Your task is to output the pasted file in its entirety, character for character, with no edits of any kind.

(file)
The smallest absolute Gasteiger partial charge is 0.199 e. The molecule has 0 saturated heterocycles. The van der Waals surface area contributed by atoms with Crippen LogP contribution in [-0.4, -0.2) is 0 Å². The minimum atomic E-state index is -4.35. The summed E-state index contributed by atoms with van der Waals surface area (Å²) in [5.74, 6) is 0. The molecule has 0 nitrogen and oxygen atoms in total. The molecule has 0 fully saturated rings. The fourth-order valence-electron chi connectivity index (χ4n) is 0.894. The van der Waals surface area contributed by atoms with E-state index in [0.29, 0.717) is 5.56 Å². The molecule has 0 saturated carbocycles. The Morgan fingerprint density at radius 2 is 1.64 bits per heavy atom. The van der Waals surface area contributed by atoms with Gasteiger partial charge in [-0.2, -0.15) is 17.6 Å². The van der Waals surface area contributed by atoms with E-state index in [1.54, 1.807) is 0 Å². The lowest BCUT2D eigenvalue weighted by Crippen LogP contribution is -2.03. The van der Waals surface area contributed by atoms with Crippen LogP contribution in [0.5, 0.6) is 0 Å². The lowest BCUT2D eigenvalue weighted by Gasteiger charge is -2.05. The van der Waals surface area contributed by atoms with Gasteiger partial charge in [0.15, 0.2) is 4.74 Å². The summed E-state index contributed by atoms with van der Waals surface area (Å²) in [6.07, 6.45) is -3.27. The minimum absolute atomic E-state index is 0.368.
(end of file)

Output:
The smallest absolute Gasteiger partial charge is 0.199 e. The molecule has 0 saturated heterocycles. The van der Waals surface area contributed by atoms with Crippen LogP contribution in [-0.4, -0.2) is 0 Å². The minimum atomic E-state index is -4.35. The summed E-state index contributed by atoms with van der Waals surface area (Å²) in [5.74, 6) is 0. The molecule has 0 nitrogen and oxygen atoms in total. The molecule has 0 fully saturated rings. The fourth-order valence-electron chi connectivity index (χ4n) is 0.894. The van der Waals surface area contributed by atoms with E-state index in [0.29, 0.717) is 5.56 Å². The molecule has 0 saturated carbocycles. The Morgan fingerprint density at radius 2 is 1.64 bits per heavy atom. The van der Waals surface area contributed by atoms with Gasteiger partial charge in [-0.2, -0.15) is 17.6 Å². The van der Waals surface area contributed by atoms with E-state index in [1.54, 1.807) is 0 Å². The lowest BCUT2D eigenvalue weighted by Crippen LogP contribution is -2.03. The van der Waals surface area contributed by atoms with Crippen LogP contribution in [0.5, 0.6) is 0 Å². The lowest BCUT2D eigenvalue weighted by Gasteiger charge is -2.05. The van der Waals surface area contributed by atoms with Gasteiger partial charge in [0.15, 0.2) is 4.74 Å². The summed E-state index contributed by atoms with van der Waals surface area (Å²) in [6.07, 6.45) is -3.27. The minimum absolute atomic E-state index is 0.368.